Sherman’s Recollections of California, 1846-1848, 1855-1857, from his Memoirs

Read by David Wales

(4.4 stars; 16 reviews)

This LibriVox recording comprises three chapters from American Civil War General William Tecumseh Sherman’s Memoirs. The chapters deal with a posting to California in his pre-Civil War military career in the years 1846-1848. While many of his colleagues saw action in the Mexican-American War, Sherman performed administrative duties in the captured territory of California. Along with fellow Lieutenants Henry Halleck and Edward Ord, Sherman embarked from New York on the 198-day journey around Cape Horn aboard the converted sloop USS Lexington. Due to the confined spaces aboard-ship, Sherman grew close to Halleck and Ord, and in his Memoirs references a hike with Halleck to the summit of Corcovado, notable as the future spot of the Cristo Redentor statue. Sherman and Ord reached the town of Yerba Buena, in California, two days before its name was changed to San Francisco. In 1848, Sherman accompanied the military governor of California, Col. Richard Barnes Mason, in the inspection that officially confirmed that gold had been discovered in the region, thus inaugurating the California Gold Rush. Sherman, along with Ord, assisted in surveys for the sub-divisions of the town that would become Sacramento. In 1853 Sherman resigned from the Army. In 1855-1857 he was in California as part of his bank duties. He returned to the Army in May 1861. Sherman was one of the premier generals fighting for the North in the Civil War. [Sherman] steadfastly refused to be drawn into politics and in 1875 published his Memoirs, one of the best-known first-hand accounts of the Civil War. British military historian B. H. Liddell Hart famously declared that Sherman was "the first modern general". Summary by wikipedia and david wales (4 hr 7 min)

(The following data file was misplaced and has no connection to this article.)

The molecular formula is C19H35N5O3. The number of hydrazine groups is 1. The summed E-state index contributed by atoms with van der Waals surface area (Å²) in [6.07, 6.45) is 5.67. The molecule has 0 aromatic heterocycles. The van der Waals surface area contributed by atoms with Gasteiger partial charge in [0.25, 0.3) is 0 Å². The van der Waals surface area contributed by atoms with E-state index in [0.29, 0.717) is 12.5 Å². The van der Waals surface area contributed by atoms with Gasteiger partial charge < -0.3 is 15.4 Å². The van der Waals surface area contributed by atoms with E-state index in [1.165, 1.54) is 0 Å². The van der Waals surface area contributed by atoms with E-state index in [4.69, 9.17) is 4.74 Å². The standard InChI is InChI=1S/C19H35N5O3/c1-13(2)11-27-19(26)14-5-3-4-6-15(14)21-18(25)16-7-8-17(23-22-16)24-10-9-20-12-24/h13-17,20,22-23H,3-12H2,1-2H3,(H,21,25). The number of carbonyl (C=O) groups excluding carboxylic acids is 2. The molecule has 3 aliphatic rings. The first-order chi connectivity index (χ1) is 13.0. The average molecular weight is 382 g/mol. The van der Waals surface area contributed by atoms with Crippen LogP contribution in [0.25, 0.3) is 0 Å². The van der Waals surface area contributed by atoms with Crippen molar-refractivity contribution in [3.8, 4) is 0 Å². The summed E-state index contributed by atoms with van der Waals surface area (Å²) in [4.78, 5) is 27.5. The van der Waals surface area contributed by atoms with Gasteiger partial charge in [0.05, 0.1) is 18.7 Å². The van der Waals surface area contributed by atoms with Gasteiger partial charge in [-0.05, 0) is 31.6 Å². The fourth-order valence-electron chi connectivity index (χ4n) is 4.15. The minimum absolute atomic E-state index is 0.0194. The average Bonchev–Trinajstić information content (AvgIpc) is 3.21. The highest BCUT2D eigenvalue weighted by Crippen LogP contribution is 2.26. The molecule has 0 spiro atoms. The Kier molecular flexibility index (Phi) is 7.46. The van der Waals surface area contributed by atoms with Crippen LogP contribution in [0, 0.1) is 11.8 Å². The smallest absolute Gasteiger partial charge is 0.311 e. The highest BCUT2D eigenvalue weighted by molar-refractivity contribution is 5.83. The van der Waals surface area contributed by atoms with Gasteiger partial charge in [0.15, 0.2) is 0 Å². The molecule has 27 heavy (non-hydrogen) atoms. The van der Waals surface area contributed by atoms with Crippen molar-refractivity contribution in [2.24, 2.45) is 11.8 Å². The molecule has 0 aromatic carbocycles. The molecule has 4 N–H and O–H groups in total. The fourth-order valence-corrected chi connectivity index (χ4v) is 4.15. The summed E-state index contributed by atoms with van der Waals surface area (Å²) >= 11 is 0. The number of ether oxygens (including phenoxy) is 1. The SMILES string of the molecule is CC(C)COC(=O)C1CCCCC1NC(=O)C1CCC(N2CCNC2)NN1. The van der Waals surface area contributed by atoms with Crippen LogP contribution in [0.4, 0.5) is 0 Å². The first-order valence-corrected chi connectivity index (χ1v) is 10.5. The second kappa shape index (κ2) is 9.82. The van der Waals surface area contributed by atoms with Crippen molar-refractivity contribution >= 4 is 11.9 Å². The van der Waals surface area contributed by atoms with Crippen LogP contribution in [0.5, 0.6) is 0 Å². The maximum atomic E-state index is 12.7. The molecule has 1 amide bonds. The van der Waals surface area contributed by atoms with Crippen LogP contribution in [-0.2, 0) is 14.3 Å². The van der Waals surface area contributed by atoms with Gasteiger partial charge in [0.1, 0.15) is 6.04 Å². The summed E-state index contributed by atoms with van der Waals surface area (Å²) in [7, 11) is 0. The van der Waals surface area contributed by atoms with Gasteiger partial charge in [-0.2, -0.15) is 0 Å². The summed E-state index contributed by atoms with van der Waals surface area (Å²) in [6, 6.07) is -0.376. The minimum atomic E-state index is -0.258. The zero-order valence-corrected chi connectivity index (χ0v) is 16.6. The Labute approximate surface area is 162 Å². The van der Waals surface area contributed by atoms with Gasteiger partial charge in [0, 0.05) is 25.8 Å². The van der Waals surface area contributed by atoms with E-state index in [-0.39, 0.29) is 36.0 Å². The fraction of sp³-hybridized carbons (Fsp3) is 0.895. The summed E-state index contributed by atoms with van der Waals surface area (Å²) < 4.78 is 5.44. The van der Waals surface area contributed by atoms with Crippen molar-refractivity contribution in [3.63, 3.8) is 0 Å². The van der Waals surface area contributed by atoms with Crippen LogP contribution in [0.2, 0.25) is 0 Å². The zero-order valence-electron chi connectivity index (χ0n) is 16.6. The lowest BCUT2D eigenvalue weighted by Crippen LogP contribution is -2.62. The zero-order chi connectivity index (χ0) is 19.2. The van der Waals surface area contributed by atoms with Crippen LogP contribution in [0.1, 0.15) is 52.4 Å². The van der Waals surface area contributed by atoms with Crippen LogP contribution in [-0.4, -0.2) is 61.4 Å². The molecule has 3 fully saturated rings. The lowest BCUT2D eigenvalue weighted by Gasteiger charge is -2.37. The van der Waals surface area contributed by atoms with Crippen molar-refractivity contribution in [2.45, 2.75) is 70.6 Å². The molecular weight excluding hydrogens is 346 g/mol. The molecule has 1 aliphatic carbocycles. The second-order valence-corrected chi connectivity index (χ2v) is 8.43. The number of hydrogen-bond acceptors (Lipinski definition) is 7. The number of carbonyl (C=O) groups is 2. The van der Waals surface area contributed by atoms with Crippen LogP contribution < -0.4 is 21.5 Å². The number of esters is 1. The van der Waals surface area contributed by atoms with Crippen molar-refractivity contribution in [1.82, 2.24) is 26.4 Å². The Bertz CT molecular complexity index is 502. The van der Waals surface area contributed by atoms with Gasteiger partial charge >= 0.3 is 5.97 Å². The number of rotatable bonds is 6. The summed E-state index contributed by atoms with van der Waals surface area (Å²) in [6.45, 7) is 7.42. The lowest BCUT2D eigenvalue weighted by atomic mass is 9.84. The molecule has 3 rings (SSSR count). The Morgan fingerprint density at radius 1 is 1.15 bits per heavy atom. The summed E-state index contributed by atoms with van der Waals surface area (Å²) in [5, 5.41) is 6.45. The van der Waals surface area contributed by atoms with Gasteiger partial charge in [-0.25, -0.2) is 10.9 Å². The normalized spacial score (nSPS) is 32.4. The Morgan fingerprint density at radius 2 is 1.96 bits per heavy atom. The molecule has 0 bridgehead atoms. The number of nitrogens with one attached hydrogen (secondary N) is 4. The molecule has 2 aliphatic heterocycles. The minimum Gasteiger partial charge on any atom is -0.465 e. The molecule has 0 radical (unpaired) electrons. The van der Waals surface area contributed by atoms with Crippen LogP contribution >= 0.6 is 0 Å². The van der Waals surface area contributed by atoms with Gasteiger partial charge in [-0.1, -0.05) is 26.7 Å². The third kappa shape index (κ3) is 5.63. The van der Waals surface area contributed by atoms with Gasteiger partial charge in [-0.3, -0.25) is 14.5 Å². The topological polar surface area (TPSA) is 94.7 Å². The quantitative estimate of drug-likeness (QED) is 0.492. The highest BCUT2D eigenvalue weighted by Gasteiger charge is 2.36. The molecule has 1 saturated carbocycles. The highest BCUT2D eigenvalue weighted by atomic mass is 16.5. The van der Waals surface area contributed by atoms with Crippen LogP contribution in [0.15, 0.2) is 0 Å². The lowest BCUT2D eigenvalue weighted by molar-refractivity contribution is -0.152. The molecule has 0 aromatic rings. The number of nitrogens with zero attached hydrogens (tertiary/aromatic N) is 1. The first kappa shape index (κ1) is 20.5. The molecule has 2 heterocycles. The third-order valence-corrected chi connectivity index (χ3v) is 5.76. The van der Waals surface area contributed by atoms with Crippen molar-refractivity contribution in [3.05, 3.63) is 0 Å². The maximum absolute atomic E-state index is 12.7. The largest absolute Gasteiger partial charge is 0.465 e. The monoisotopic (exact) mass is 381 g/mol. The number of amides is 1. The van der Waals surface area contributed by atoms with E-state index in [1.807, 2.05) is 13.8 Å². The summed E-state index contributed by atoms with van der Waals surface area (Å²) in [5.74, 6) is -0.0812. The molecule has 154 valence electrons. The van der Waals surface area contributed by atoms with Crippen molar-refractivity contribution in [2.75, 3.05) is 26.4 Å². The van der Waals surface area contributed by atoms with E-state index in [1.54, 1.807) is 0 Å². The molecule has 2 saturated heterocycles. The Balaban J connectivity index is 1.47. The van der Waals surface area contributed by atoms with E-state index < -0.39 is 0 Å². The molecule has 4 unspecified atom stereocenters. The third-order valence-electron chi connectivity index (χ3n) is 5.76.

Patchwork Rendering

(1 stars)

I really don't understand the thinking by Librivox in allowing such a seminal work to be chopped up and then regurgitated piecemeal. Looking at David Wales' three separate abridgements, it appears that about 75% of Sherman's memoir is missing.